Challenging someone's ideas

In this video, Vanya tells Paul and Emir about her latest idea. Listen to the language they use for challenging someone's ideas and practise saying the useful phrases.

Instructions

Do the preparation exercise first. Then watch the video and do the exercises to check your understanding and practise the language.

Transcript

Ana: Hi! I'm Ana. Welcome to What to Say

Do you know what to say when you want to challenge someone's ideas? Listen out for useful language for challenging someone's ideas. Then, we'll practise saying the new phrases – after this.

 

Vanya: Guys! I've got it! I've figured it out!

Emir: Figured what out?

Paul: That it's polite to knock on the door before coming in? 

Vanya: This idea is just too good, Paul! It's too good!

Paul: Go on, then.

Vanya: So! Cats!

Emir: I'm a bit lost. What are you talking about?

Vanya: Videos. Cat videos! For our social media account. Hundreds of them. Everyone loves cats! 

Paul: I hate cats.

Vanya: Everyone except you, Paul.

Paul: Have you considered the fact that we're a branding agency, not a pet shop?

Vanya: I take your point, Paul, but, come on, be imaginative! Cat videos are some of the most searched videos on the internet.

Emir: I see where you're coming from, Vanya, but I think I agree with Paul here. How is this relevant for a branding agency?

Vanya: Look. Social media, it's a numbers game. If we share dozens of cat videos each day, then we get more followers. 

Emir: That's true. So how exactly do you see this working? I mean, who's going to find all these videos?

Vanya: Erm, OK, I'm very aware of the challenges here, but I'm convinced this is going to work.

Paul: I'm not so sure.

Emir: Well, I guess you have to look at it from both sides. Why don't we try it for a couple of weeks and see if there's any impact?

Vanya: Great! We are going to get so many more followers. I'm absolutely positive! 

Paul: Good luck with that! I hope it doesn't turn out to be a cat-astrophe ... What? ... It's a good joke.

 

Ana: Hello again! Well, I thought that was a good joke! So, did you notice the useful phrases used for challenging someone's ideas? Listen to me and then repeat. 

 

I'm a bit lost. What are you talking about?

Have you considered the fact that we're a branding agency, not a pet shop?

I take your point, but be imaginative. 

I see where you're coming from.

I think I agree with Paul here.

How exactly do you see this working?

I'm very aware of the challenges here, but I'm convinced this will work. 

You have to look at it from both sides.

 

Ana: Try and use some of these phrases the next time you want to challenge someone's ideas in English. Bye for now! 

Discussion

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Average: 5 (1 vote)

Submitted by Hermesalfredo14 on Fri, 02/12/2022 - 23:42

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No, i am not working, i am studying at University, but in my classroom i like to show my ideas and i always try to share my opinions, i don´t think i have tried an inusual idea but i will consider to do it!

Submitted by alucie on Thu, 03/11/2022 - 11:05

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No, I have not tried any unusual ideas at work, I followed the instructions and the way my manager wanted the work to be done, and I did it perfectly.

Submitted by NatiAntia on Mon, 29/08/2022 - 15:56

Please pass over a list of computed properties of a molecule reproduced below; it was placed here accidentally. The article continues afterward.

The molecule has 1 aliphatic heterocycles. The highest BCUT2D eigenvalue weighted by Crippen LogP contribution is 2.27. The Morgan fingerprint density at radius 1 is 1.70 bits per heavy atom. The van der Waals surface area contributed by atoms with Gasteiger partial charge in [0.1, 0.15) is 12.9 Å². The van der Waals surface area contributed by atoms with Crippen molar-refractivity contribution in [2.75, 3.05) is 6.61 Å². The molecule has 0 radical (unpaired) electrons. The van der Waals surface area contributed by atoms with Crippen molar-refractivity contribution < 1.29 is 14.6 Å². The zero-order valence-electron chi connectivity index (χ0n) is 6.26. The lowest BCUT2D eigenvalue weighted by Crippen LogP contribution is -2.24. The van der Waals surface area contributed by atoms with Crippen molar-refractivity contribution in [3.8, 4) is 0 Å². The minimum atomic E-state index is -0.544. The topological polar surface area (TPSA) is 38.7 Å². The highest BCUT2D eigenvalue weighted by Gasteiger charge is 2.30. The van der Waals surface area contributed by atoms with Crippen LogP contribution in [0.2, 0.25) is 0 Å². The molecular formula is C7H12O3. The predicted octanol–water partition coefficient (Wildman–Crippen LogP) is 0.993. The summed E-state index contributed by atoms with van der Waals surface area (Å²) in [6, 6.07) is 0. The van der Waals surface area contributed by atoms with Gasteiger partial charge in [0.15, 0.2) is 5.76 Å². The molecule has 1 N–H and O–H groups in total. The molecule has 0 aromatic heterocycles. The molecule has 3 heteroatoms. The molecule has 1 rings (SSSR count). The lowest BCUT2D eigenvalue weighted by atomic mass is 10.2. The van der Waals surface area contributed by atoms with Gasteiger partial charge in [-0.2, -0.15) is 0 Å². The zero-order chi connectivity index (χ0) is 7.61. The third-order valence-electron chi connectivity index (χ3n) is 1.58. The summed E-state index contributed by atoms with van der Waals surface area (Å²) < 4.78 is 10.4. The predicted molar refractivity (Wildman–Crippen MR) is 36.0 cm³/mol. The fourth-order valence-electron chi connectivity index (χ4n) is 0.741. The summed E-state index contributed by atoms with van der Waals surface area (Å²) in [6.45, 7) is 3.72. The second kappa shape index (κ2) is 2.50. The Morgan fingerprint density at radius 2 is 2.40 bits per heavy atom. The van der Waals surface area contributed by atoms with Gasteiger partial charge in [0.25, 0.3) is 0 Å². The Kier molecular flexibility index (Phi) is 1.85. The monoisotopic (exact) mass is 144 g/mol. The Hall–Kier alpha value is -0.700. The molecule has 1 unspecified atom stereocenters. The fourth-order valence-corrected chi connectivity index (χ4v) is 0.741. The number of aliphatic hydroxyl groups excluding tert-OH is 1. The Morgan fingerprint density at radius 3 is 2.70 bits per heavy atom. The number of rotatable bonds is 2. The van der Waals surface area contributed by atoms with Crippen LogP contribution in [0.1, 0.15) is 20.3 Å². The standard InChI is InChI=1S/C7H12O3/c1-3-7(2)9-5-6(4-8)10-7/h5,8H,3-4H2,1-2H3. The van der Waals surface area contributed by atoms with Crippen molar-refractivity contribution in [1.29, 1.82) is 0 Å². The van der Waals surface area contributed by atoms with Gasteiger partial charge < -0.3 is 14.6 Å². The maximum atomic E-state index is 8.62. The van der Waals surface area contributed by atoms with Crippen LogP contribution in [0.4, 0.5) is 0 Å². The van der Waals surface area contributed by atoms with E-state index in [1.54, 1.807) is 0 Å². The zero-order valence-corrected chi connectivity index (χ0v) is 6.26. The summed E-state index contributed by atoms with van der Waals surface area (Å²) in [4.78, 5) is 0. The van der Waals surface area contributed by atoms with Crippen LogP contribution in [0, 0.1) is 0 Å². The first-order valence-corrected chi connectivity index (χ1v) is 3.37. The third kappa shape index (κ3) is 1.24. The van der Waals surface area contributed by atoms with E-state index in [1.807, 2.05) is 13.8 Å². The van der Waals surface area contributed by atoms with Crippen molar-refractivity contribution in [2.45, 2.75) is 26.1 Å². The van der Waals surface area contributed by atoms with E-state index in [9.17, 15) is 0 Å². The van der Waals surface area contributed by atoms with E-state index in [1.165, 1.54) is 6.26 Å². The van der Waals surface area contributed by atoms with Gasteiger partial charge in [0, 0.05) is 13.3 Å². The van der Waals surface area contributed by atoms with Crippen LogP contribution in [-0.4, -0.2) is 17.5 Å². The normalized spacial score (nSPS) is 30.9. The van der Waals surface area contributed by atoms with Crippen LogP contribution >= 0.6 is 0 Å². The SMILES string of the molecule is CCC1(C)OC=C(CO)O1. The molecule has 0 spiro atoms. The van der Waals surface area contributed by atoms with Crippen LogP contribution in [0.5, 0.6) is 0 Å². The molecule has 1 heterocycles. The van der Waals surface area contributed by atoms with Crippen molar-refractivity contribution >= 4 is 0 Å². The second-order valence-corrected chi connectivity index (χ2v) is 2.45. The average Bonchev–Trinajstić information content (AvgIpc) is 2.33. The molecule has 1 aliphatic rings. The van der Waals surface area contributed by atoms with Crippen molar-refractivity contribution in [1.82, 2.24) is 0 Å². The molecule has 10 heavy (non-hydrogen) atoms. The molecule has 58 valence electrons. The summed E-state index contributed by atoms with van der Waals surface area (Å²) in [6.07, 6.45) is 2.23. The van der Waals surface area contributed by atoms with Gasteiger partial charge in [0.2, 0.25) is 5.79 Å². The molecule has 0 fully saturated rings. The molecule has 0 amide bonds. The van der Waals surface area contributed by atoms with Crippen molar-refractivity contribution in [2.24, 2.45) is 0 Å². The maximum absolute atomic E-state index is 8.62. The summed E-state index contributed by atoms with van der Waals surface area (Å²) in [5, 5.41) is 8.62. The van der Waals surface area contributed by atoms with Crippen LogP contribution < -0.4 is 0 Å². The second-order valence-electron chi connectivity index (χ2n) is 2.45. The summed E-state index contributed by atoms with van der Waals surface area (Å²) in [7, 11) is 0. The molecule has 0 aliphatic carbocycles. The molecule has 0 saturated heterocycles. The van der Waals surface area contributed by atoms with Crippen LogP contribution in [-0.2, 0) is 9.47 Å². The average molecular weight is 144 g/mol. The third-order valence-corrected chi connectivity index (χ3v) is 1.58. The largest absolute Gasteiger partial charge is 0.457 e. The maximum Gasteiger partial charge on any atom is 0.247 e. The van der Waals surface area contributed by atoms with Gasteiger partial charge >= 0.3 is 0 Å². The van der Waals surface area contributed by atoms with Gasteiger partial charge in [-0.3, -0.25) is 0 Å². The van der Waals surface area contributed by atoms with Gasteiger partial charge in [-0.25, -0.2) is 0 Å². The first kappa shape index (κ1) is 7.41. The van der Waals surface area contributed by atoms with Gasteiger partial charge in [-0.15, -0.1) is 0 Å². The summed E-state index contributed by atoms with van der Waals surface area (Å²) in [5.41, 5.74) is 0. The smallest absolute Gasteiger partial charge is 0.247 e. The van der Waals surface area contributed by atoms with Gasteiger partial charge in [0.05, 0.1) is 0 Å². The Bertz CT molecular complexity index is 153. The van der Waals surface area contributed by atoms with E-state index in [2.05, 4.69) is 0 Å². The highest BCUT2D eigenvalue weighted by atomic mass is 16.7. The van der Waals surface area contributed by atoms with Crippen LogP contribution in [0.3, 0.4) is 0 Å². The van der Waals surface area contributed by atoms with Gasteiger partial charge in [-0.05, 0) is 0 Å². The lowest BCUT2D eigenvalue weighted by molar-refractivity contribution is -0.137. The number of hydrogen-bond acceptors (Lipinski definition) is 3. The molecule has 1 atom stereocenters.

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Yes, I always have crazy ideas at work, but they don't usually affect anyone, jus tme and my work hahah

Submitted by Brian O'Donnell on Mon, 22/08/2022 - 14:53

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I think brainstorm is a really efficient method of finding an essential solution. In puts are crucial. Imaginative co-workers can offer a riveting plan on how to hone results.

Submitted by Nandar Su Hlaing on Mon, 15/08/2022 - 08:20

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No, Normally I haven't tried any unusual idea at work but I always try to use explore new idea and new challenges. That is quite interesting for me and I love that result being use new idea.

Submitted by meknini on Sat, 16/07/2022 - 08:51

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Not really as we usually recycle the old ideas and most wouldn't want to try anything new anyway as they might not work out and some might not be too happy of the consequences so we chose to play safe and repeat what we did before since they're already proven successful. So, why take the risk?

Submitted by alexiamontes2004 on Fri, 01/07/2022 - 00:52

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If on one occasion I showed them an idea of ​​a project where I told them that I wanted to implement a race to be able to raise money for a campaign for underprivileged children in Sinaloa and they liked it, that made me realize that I should show my ideas.

Submitted by sinara_sandri on Wed, 01/06/2022 - 23:42

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Do the expressions "figure it out" and "get it" mean the same ?
Tks

Hello sinara_sandri,

Not quite. Both are connected with understanding something but there is a difference.

When you get something it means you understand it. It may be through your own thought processes or it may be because someone explained it to you.

When you figure something out (or work something out, which has the same meaning) you reach understanding through your own mental effort. We sometimes emphasise this by adding 'by myself' to the phrase: It's OK, there's no need to explain it. I've figured it out by myself.

 

Peter

The LearnEnglish Team

Hello Peter,
What would you say if "I get It" was through personal effort. Like saying "Yes, I get it" after one figured it out".